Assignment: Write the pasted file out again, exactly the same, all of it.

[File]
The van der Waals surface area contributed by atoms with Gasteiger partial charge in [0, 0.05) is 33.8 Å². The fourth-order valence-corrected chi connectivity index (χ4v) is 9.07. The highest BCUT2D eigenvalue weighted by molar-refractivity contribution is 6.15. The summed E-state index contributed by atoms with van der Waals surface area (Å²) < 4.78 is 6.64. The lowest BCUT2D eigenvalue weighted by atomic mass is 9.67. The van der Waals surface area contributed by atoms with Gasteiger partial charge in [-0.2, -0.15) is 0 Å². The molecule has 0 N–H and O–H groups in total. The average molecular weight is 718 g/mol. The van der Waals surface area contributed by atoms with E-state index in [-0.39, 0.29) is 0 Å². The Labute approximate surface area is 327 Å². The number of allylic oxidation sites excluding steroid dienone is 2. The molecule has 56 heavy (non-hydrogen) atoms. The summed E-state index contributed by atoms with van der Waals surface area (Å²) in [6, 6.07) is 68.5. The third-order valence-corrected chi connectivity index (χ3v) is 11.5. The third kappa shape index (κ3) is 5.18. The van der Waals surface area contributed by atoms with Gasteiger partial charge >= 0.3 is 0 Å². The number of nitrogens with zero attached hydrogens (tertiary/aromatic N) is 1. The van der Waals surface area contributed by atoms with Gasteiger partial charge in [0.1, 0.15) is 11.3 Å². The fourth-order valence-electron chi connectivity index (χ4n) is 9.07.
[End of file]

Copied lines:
The van der Waals surface area contributed by atoms with Gasteiger partial charge in [0, 0.05) is 33.8 Å². The fourth-order valence-corrected chi connectivity index (χ4v) is 9.07. The highest BCUT2D eigenvalue weighted by molar-refractivity contribution is 6.15. The summed E-state index contributed by atoms with van der Waals surface area (Å²) < 4.78 is 6.64. The lowest BCUT2D eigenvalue weighted by atomic mass is 9.67. The van der Waals surface area contributed by atoms with Gasteiger partial charge in [-0.2, -0.15) is 0 Å². The molecule has 0 N–H and O–H groups in total. The average molecular weight is 718 g/mol. The van der Waals surface area contributed by atoms with E-state index in [-0.39, 0.29) is 0 Å². The Labute approximate surface area is 327 Å². The number of allylic oxidation sites excluding steroid dienone is 2. The molecule has 56 heavy (non-hydrogen) atoms. The summed E-state index contributed by atoms with van der Waals surface area (Å²) in [6, 6.07) is 68.5. The third-order valence-corrected chi connectivity index (χ3v) is 11.5. The third kappa shape index (κ3) is 5.18. The van der Waals surface area contributed by atoms with Gasteiger partial charge >= 0.3 is 0 Å². The number of nitrogens with zero attached hydrogens (tertiary/aromatic N) is 1. The van der Waals surface area contributed by atoms with Gasteiger partial charge in [0.1, 0.15) is 11.3 Å². The fourth-order valence-electron chi connectivity index (χ4n) is 9.07.